Real Madrid v Barcelona is arguably the biggest fixture in world football.
Unless you’re talking about women’s football that is…
This past weekend Real Madrid and Barcelona met officially for the first time. I had hoped to be in attendance but Covid-19 restrictions meant I had to take my place on the sofa to witness this historic moment.
The New Kids on the Block
For Ana Rossell, this weekend’s game was the culmination of 23 years of effort.
It was 1997 when she first raised the subject of a Real Madrid women’s team with then-President Lorenzo Sanz but he wasn’t enthusiastic about it and successive club administrations gave the idea similarly short shrift.
Rossell was subsequently involved in the setting up of Club Deportivo Tacón in 2014 and became the club’s first president.
The name Tacón (Spanish for heel) was illustrated in the club’s wonderful and unique crest – which depicted a mixture of a football boot and a high-heeled shoe.
Tacón also served as an acronym representing the qualities of the club
A number of people connected to the club have stated that Real Madrid were always behind the scenes – something perhaps hinted at in Tacón’s choice of an all white kit – but it was only after they won promotion in the summer of 2019 that Los Blancos made an official move to absorb the club into their structure, something which attracted criticism from many in the women’s game in Spain, who felt Madrid should have started out at the bottom themselves and not waited for this kind of opportunity to arise.
Although the move came too late for an official full-scale rebranding, meaning the Tacón name would survive for one year in Primera Iberdrola, the club moved its home games to Real Madrid’s ciudad deportiva at Valdebebas and new signings who arrived, such as Swedish World Cup star Kosovare Asllani, would announce they had joined Real Madrid on their social media feeds.
🇪🇸 Proud to announce that I’ll be the first official signing for Real Madrid/Cd Tacon.— Kosovare Asllani (@KosovareAsllani) July 18, 2019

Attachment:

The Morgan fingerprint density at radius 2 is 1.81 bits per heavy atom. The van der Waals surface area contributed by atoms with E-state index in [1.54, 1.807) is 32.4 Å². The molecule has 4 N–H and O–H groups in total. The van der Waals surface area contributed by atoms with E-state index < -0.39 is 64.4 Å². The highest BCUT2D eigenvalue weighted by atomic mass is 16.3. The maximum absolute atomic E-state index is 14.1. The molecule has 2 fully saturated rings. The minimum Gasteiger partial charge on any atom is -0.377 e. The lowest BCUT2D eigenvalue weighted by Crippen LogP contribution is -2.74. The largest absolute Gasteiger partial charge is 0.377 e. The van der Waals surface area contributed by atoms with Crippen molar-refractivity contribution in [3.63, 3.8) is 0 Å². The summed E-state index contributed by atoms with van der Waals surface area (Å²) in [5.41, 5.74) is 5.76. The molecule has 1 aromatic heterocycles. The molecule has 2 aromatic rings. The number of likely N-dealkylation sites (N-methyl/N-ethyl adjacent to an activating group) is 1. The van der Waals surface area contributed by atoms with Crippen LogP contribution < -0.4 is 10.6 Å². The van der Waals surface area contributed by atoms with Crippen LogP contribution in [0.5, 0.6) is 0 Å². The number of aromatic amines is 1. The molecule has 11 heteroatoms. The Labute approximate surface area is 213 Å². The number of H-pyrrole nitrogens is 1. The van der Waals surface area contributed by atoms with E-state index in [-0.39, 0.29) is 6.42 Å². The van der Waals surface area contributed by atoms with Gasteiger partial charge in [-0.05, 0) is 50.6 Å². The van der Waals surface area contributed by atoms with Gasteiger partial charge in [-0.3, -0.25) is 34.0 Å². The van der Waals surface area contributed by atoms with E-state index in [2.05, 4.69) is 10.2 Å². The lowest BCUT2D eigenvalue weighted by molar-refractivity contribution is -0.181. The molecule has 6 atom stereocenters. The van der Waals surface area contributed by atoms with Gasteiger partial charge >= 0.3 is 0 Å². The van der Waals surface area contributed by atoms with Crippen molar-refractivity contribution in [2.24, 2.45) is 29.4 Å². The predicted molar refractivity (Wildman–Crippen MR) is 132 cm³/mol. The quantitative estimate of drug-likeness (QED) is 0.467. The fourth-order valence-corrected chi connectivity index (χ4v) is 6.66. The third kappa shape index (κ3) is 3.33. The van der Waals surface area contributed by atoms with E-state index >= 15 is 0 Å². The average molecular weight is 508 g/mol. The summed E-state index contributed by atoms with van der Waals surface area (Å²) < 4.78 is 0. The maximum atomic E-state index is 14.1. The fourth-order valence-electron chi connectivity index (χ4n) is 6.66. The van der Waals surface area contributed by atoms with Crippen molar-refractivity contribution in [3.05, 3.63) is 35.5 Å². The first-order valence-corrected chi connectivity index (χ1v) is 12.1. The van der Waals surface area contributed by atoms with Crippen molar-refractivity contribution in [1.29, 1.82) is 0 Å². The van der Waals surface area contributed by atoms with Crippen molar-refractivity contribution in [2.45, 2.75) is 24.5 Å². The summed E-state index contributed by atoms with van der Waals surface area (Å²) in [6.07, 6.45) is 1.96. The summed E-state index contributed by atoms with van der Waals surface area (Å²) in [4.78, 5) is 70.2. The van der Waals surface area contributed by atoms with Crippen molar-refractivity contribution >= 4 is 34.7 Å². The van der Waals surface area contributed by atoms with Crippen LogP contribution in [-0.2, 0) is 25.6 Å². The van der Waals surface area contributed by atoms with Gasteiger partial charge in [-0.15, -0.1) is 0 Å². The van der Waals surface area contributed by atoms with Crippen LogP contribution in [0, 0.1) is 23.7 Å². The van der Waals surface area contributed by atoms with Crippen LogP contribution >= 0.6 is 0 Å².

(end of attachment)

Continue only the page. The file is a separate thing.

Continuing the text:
Excited to write history, to help build and be part of this teams journey from the very start.
It’ll be a dream to wear the most beautiful jersey in the world starting next season. HALA MADRID pic.twitter.com/QnJDSE8wqH
On 8th September 2019, Tacón made their debut in the top flight but received the proverbial baptism of fire as they lost 9-1 at Barcelona. They would eventually finish the season in tenth place – when the season was cut short by the pandemic in March.
Their link-up with Real Madrid was officially approved this past summer and to their credit, the club has been quite proactive in promoting the side, with their players taking prominent positions in kit launch photos alongside the likes of Karim Benzema and Sergio Ramos.
One negative is that, for the time being at least, they will continue to play matches at one of the smaller grounds at Valdebebas. With Covid-19 restrictions in Madrid currently making it difficult to have fans at matches, this is less of an issue but when fans are allowed back, only a small number will be able to see them play. And as with Castilla (Madrid’s reserve side who play in Segunda B) it seems as though entrance will be limited to socios and limited numbers of away fans.
Barcelona – The Established Force